Sergii Denisenko is the CEO of MGID, a native advertising platform with 550 employees living in Ukraine – and he’s working to keep his family and his people safe during the ongoing war.
This week, he joined The Big Story to talk about the role misinformation is playing in this conflict. MGID, in collaboration with others in the ad industry, is countering Russian state-sponsored propaganda by buying ads that disprove the official narratives supporting the war.
Most of the buying is being broadly geotargeted to Russia, but MGID is also getting more specific where it can. For example, it’s targeting ads at Russian moms that contain information about what their sons are really facing in the combat zone.
In the second half of the episode, we switch from an immediate conflict to one that’s been simmering for more than two years, since the summer of 2020. BIPOC creators are often paid less than white creators. BIPOC influencers also face discoverability issues, including sometimes being left out of automated platforms that surface creators. In some cases, content creators – for example, a YouTube influencer that focuses on Black hair or a comedian who exclusively makes jokes about the Southern Black experience – are perceived as too niche.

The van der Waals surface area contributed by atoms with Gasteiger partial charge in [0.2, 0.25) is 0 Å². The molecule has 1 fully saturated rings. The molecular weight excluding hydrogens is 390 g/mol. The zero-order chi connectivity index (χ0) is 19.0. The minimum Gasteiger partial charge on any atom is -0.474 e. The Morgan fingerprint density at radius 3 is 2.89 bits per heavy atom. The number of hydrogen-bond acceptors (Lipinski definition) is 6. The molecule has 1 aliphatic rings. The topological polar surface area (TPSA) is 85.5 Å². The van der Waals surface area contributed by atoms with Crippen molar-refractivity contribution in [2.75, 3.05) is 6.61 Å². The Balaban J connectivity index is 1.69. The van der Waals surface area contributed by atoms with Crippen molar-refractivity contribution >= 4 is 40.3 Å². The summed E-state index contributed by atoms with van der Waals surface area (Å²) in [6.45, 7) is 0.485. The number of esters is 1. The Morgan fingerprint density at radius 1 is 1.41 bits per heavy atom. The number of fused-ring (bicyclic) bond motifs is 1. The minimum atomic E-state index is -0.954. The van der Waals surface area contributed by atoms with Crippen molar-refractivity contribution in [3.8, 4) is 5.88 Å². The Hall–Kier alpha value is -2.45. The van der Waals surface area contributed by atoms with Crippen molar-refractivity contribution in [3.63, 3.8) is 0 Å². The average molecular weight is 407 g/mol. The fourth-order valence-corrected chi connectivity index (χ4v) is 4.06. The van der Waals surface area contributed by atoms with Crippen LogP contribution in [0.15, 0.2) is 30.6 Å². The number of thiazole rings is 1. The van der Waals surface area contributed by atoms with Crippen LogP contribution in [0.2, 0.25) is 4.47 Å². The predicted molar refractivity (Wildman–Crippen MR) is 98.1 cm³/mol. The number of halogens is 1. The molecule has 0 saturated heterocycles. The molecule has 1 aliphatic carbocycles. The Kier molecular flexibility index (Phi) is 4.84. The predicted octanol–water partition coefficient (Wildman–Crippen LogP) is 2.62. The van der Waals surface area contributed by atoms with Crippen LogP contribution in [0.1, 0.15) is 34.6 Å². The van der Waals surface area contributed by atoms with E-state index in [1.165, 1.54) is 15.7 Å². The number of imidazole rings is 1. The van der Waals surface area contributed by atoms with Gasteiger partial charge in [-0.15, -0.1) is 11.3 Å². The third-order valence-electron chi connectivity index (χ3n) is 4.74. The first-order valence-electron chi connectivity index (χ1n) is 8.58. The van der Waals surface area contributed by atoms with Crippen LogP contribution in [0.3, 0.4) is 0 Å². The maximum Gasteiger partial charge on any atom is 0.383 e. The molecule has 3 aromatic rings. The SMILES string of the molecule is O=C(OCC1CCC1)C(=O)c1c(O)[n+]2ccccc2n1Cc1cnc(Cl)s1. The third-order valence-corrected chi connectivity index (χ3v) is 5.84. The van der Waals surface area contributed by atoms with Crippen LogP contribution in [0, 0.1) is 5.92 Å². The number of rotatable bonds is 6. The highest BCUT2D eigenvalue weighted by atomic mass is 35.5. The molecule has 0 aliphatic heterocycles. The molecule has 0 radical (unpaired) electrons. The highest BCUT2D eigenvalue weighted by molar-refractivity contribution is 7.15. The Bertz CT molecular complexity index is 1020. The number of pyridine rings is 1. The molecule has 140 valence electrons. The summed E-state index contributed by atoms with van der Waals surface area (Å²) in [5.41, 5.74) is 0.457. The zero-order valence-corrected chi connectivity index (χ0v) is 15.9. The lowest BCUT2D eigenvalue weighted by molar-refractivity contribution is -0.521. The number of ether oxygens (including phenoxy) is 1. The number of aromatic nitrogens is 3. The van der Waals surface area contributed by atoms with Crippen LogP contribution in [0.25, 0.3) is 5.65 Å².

We talk about what’s gotten better, where the industry still needs to go and the opacity of platform-sponsored creator funds. Although platforms collectively dole out billions to support creators, it’s not clear whether creators are being compensated equitably.